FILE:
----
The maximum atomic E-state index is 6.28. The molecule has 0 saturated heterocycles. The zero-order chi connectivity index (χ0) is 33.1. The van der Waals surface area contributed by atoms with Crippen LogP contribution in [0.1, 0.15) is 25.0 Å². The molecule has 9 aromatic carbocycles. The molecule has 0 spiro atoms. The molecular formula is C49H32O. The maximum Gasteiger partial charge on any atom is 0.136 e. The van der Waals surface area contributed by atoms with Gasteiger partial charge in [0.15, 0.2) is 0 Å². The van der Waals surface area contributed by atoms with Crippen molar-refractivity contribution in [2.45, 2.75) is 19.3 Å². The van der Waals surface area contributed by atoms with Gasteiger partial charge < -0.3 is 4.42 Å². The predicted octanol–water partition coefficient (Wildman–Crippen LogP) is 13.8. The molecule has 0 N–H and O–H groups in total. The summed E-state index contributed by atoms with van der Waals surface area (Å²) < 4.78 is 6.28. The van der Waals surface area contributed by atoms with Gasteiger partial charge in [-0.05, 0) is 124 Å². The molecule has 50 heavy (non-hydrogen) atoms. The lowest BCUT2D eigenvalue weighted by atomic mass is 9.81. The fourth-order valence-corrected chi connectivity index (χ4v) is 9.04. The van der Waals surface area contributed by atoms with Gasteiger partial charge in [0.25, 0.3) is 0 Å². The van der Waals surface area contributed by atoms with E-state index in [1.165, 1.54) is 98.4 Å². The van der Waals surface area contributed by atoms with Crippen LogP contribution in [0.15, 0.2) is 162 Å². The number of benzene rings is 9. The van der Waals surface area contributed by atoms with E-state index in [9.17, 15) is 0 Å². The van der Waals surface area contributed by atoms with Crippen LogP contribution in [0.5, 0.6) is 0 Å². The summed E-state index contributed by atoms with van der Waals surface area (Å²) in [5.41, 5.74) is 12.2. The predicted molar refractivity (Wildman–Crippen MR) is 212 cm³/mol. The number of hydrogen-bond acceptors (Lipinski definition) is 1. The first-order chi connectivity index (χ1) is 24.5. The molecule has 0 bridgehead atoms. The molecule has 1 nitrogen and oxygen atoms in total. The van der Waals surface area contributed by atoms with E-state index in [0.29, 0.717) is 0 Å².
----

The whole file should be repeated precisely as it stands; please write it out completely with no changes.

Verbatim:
The maximum atomic E-state index is 6.28. The molecule has 0 saturated heterocycles. The zero-order chi connectivity index (χ0) is 33.1. The van der Waals surface area contributed by atoms with Crippen LogP contribution in [0.1, 0.15) is 25.0 Å². The molecule has 9 aromatic carbocycles. The molecule has 0 spiro atoms. The molecular formula is C49H32O. The maximum Gasteiger partial charge on any atom is 0.136 e. The van der Waals surface area contributed by atoms with Gasteiger partial charge in [0.15, 0.2) is 0 Å². The van der Waals surface area contributed by atoms with Crippen molar-refractivity contribution in [2.45, 2.75) is 19.3 Å². The van der Waals surface area contributed by atoms with Gasteiger partial charge < -0.3 is 4.42 Å². The predicted octanol–water partition coefficient (Wildman–Crippen LogP) is 13.8. The molecule has 0 N–H and O–H groups in total. The summed E-state index contributed by atoms with van der Waals surface area (Å²) < 4.78 is 6.28. The van der Waals surface area contributed by atoms with Gasteiger partial charge in [-0.05, 0) is 124 Å². The molecule has 50 heavy (non-hydrogen) atoms. The lowest BCUT2D eigenvalue weighted by atomic mass is 9.81. The fourth-order valence-corrected chi connectivity index (χ4v) is 9.04. The van der Waals surface area contributed by atoms with Gasteiger partial charge in [0.25, 0.3) is 0 Å². The van der Waals surface area contributed by atoms with E-state index in [1.165, 1.54) is 98.4 Å². The van der Waals surface area contributed by atoms with Crippen LogP contribution in [0.15, 0.2) is 162 Å². The number of benzene rings is 9. The van der Waals surface area contributed by atoms with E-state index in [9.17, 15) is 0 Å². The van der Waals surface area contributed by atoms with Crippen LogP contribution in [0.5, 0.6) is 0 Å². The summed E-state index contributed by atoms with van der Waals surface area (Å²) in [5.41, 5.74) is 12.2. The predicted molar refractivity (Wildman–Crippen MR) is 212 cm³/mol. The number of hydrogen-bond acceptors (Lipinski definition) is 1. The first-order chi connectivity index (χ1) is 24.5. The molecule has 0 bridgehead atoms. The molecule has 1 nitrogen and oxygen atoms in total. The van der Waals surface area contributed by atoms with E-state index in [0.29, 0.717) is 0 Å².